Billy Eichner Revives the Rom-Com in the Historic, Heartfelt, and Hilarious ‘Bros’
5/5 backwards baseball caps.
Billy Eichner’s ‘Bros’ makes history as a landmark moment of queer representation in cinema, with Eichner as the first openly gay man to co-write and star in a major motion picture. The film also has the distinction of being the first gay romantic comedy made by a major studio AND the first major studio film with an all openly LGBTQ cast. It’s a move that’s long overdue and burdened with expectations from all sides. Will the film be too gay or not gay enough? Can Bros attract a straight audience without alienating them, while still delivering the cultural specificity the queer community craves? It’s a lot of pressure on Eichner’s shoulders to deliver a crowd-pleasing queer film with universal appeal.
And it’s this pressure that Eichner’s protagonist Bobby finds himself struggling with. Bobby Lieber is a successful 40-something New Yorker, the host of popular queer history podcast “The 11th Brick at Stonewall”, and newly minted head curator at New York’s upcoming LBGTQ+ history museum. Bobby has eschewed romantic relationships, finding physical intimacy in a revolving door of Grindr hook-ups and emotional intimacy among his tight-knit group of friends and found family. And while he rejects the hetero-normative monogamous relationship structure, he doesn’t seem completely satisfied with life as it is.
But what is Bobby to do? And what does gay happily ever after look like? Is it the Hallheart Channel (a spoof of Hallmark Channel) gay Christmas rom-com? Is it a throuple relationship like the one his friends enjoy? It’s certainly not a gay love story shoehorned into the hetero rom-com conceit, with Bobby mocks during a meeting with a studio executive who wants a “straight-friendly” romantic comedy with gays. “Am I gonna be in the middle of some high speed chase and then all of a sudden fall in love with Ice Cube? Am I gonna get buttfucked by Jason Momoa while we’re both worrying about a volcano?” Bobby asks an uncomfortable studio executive (clearly this is a meeting Eichner has had more than once).
Because it’s not as simple as swapping out genders in a standard romantic comedy. Queer community has a nuanced cultural specificity all its own, encompassing a myriad of challenges and experiences that a single film can’t hope to represent. But boy does Bros come close, thanks to a focus on LGBTQ history and a cultural fluency that doesn’t talk down to its audience. Bros is boldly and proudly gay, and expects the straight audience to follow along without hand-holding. It also showcases the divisions within the queer community, hilariously displayed in the bickering between Bobby and the rest of the museum board, made up of Ts Madison (The Ts Madison Experience), Jim Rash (Community), Dot-Marie Jones (Glee), Eve Lindley (Dispatches From Elsewhere), and Miss Lawrence (Star).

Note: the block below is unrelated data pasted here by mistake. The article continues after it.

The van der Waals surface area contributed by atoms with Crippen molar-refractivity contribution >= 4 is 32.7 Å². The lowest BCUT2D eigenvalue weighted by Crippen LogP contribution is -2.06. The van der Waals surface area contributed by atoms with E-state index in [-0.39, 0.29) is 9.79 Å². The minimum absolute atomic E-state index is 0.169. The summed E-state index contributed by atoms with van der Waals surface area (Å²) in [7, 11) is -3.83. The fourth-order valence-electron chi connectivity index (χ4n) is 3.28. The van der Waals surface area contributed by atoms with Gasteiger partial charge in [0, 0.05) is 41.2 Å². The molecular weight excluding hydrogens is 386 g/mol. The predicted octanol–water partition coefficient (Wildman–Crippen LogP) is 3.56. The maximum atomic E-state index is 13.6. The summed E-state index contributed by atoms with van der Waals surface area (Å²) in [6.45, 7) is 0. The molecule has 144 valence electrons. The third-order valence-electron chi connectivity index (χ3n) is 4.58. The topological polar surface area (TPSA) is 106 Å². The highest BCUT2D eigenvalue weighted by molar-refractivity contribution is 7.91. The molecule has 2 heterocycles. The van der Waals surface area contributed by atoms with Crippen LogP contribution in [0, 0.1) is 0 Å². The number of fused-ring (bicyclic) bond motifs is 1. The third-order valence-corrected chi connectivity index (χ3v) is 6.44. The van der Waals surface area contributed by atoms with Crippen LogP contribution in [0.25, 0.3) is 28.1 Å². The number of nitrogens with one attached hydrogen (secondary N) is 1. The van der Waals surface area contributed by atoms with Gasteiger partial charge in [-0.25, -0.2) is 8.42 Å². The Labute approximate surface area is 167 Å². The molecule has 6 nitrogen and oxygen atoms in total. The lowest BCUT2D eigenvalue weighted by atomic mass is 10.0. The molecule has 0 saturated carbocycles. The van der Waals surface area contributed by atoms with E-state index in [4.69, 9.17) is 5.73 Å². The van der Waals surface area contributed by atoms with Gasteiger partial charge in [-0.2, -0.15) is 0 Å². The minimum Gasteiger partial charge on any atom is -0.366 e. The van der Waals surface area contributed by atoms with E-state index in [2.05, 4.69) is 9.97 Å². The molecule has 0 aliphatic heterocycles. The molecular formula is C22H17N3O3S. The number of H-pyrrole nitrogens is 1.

More importantly, Bros succeeds wildly as what it is meant to be: a romantic comedy that is both hysterically funny and heartfelt. Fans of Eichner’s Billy on the Street and Difficult People already know that Eichner is a comedic talent, and he brings his razor-sharp pop culture critiques to the film. But the pleasant surprise of Bros is his turn as a leading man. When Bobby meets Aaron (Killjoys‘ Luke Macfarlane), a hunky estate lawyer, he finds himself falling in love. Aaron is the opposite of Bobby in many ways: a muscular heartthrob with the most basic tastes (Garth Brooks and The Office GIFs). But opposites attract, and two stumble into a romance after a series of awkward encounters. While Macfarlane is undoubtedly the “straight man” to Eichner, his character faces his own issues and insecurities, from dissatisfaction with work to the demands of maintaining his desirable bod. The two are adamant that they’re not seeking a relationship, but find themselves opening up and being vulnerable with one another. Eichner and Mcfarlane have terrific chemistry together, and their relationship is sexy, sweet, and well developed.
The film, directed by co-writer Nicholas Stoller (Neighbors) and produced by Judd Apatow, revitalizes the well-worn beats of the rom-com, delivering on big emotional moments without indulging in cliché. And while the film runs long (a common Apatow issue), it’s wildly entertaining and deeply heartfelt. Bros is not only a landmark moment for LGBTQ representation, but it’s a much-needed revolution in the romantic comedy genre. It’s the best rom-com of the year, and maybe of the decade. Don’t miss it.
Bros hits theaters on September 30, 2022.
(featured image: Universal Pictures)
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